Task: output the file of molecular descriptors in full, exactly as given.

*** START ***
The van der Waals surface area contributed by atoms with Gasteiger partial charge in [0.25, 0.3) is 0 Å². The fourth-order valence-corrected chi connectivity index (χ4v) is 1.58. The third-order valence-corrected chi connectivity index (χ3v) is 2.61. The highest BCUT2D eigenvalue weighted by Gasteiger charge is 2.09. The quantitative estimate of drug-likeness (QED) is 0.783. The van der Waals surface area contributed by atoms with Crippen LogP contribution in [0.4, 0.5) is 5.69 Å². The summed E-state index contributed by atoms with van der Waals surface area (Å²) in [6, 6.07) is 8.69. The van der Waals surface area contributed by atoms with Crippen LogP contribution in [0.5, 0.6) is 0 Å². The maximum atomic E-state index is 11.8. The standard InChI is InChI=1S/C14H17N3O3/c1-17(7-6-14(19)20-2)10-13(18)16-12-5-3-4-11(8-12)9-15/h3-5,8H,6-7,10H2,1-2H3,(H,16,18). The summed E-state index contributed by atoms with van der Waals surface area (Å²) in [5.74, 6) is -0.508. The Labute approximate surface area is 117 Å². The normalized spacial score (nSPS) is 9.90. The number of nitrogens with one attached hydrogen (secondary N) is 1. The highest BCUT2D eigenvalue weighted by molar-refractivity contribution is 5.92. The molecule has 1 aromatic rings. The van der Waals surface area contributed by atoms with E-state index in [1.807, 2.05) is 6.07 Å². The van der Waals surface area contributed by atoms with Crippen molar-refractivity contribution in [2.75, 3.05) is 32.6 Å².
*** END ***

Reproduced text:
The van der Waals surface area contributed by atoms with Gasteiger partial charge in [0.25, 0.3) is 0 Å². The fourth-order valence-corrected chi connectivity index (χ4v) is 1.58. The third-order valence-corrected chi connectivity index (χ3v) is 2.61. The highest BCUT2D eigenvalue weighted by Gasteiger charge is 2.09. The quantitative estimate of drug-likeness (QED) is 0.783. The van der Waals surface area contributed by atoms with Crippen LogP contribution in [0.4, 0.5) is 5.69 Å². The summed E-state index contributed by atoms with van der Waals surface area (Å²) in [6, 6.07) is 8.69. The van der Waals surface area contributed by atoms with Crippen LogP contribution in [0.5, 0.6) is 0 Å². The maximum atomic E-state index is 11.8. The standard InChI is InChI=1S/C14H17N3O3/c1-17(7-6-14(19)20-2)10-13(18)16-12-5-3-4-11(8-12)9-15/h3-5,8H,6-7,10H2,1-2H3,(H,16,18). The summed E-state index contributed by atoms with van der Waals surface area (Å²) in [5.74, 6) is -0.508. The Labute approximate surface area is 117 Å². The normalized spacial score (nSPS) is 9.90. The number of nitrogens with one attached hydrogen (secondary N) is 1. The highest BCUT2D eigenvalue weighted by molar-refractivity contribution is 5.92. The molecule has 1 aromatic rings. The van der Waals surface area contributed by atoms with E-state index in [1.807, 2.05) is 6.07 Å². The van der Waals surface area contributed by atoms with Crippen molar-refractivity contribution in [2.75, 3.05) is 32.6 Å².